LONDON (Reuters) - Russian Athletics needs to prove it can operate without interference from state security services if it is to compete on an international stage again, the author of an explosive anti-doping report said on Tuesday.
Russia was suspended from international athletics after a World Anti-Doping Agency (WADA) report accused its state security services of colluding with the country’s athletics federation to enable athletes to take performance-enhancing drugs with confidence test results would be suppressed.
Dick Pound, author of the WADA report, told the BBC Russia’s anti-doping laboratory and anti-doping agency needed to prove they could act freely of government pressure in order to bring an end to a state-sponsored drugs culture.
“They’ll have to find a new laboratory director that will satisfy the world anti-doping agency as to his or her ... willingness to make sure that the laboratory acts independently and is not subject to any pressures regarding the non-disclosure of positive samples,” he said.
“As far as the Russian anti-doping agency is concerned it’s a matter again of making sure that it operates independently of the government of Russia, even though it will be funded by it.”
The allegations marked Russia’s biggest sporting scandal in decades and could cost it a place at next year’s Rio Olympics. They also carry political resonance, international sporting prestige being an important element in President Vladimir Putin’s re-assertion of national identity.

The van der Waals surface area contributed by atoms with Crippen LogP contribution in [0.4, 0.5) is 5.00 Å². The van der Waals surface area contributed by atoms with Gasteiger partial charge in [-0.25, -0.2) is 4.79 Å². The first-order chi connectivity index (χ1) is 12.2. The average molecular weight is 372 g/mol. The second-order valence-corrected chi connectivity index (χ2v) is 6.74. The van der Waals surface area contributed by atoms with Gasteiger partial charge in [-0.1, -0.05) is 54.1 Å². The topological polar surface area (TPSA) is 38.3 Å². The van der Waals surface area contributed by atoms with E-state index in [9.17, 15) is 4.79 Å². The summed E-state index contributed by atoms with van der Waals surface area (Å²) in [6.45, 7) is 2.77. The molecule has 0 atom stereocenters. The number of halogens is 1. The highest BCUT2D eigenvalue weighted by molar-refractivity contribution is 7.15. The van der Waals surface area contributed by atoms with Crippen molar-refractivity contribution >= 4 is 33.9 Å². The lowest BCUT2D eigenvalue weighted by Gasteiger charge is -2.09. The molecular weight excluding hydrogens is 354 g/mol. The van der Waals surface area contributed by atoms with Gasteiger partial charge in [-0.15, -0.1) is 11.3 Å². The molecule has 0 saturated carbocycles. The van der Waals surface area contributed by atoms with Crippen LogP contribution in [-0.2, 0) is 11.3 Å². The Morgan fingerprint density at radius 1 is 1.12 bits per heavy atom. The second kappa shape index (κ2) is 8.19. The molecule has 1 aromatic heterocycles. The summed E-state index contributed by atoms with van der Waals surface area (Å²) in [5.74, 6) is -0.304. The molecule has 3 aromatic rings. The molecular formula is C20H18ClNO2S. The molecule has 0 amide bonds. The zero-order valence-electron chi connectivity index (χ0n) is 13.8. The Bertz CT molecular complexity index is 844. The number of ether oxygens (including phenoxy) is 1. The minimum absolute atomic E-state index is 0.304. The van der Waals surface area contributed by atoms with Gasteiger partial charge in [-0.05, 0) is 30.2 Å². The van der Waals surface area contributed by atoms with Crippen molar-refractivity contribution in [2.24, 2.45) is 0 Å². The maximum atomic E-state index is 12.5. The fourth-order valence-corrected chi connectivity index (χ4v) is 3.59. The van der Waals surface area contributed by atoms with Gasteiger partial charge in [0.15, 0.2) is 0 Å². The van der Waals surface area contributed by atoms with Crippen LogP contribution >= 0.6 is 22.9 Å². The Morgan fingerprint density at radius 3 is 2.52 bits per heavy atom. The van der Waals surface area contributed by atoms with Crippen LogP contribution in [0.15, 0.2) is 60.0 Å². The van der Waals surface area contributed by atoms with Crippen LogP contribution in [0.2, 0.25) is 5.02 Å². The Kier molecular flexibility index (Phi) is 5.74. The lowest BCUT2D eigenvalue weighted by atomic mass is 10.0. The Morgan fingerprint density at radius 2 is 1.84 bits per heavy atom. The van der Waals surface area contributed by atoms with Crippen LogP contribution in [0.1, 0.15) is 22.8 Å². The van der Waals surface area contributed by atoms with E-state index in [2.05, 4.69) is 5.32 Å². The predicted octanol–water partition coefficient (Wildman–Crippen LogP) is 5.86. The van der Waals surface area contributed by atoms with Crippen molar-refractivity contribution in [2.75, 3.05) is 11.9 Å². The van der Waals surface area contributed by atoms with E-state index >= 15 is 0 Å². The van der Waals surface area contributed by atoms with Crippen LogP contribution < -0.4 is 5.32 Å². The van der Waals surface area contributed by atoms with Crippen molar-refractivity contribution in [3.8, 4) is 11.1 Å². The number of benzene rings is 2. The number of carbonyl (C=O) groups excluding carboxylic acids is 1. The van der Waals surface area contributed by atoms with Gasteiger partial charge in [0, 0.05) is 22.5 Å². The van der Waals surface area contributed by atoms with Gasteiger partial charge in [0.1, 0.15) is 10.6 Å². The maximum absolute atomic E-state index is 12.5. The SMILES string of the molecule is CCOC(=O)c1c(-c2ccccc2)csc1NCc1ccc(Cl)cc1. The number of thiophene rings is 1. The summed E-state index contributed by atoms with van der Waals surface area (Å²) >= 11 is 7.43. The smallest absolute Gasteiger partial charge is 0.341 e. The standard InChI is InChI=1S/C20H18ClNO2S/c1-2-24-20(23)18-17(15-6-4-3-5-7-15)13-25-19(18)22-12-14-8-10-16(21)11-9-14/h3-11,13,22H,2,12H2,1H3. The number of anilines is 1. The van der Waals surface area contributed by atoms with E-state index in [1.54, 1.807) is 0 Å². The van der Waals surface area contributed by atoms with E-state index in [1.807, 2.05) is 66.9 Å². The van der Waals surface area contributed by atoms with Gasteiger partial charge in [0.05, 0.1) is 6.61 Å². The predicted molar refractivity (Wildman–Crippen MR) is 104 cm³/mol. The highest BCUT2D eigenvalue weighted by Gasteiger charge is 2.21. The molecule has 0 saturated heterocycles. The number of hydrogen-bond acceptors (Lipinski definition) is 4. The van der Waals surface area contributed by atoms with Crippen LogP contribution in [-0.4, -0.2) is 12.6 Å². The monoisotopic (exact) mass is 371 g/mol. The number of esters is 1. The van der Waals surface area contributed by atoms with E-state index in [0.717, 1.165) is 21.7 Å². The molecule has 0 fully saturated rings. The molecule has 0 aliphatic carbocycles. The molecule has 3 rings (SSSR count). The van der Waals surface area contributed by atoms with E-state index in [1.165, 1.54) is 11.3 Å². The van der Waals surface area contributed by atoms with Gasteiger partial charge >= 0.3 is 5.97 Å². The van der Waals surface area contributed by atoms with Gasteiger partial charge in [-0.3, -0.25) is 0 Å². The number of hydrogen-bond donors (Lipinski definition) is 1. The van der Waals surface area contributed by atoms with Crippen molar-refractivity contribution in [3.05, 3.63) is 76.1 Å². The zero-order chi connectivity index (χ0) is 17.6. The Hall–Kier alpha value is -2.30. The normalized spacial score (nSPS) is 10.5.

Amongst the charges, the report said the presence of Russian security services in the Moscow anti-doping laboratory “actively imposed an atmosphere of intimidation on laboratory process and staff”.
It said the WADA-accredited laboratory destroyed 1,417 samples shortly before an inspection.
As a result, the International Association of Athletics Federations (IAAF) voted overwhelmingly to suspend the Russian Athletics Federation (ARAF). IAAF also stands accused of “systematic failures” and its former president Lamine Diack is under investigation on suspicion of corruption.
The scandal, and revelations of graft within soccer’s world governing body FIFA, point to broader problems of mismanagement and misconduct across international sport.
Asked by BBC Radio if he could see a “way out” for Russia, he replied: I think if there is a will there is certainly a way.
“While I don’t think you can necessarily change the culture that has developed over the years you can certainly change the conduct pretty quickly if you want to.”
Reporting by Kate Holton; editing by Ralph Boulton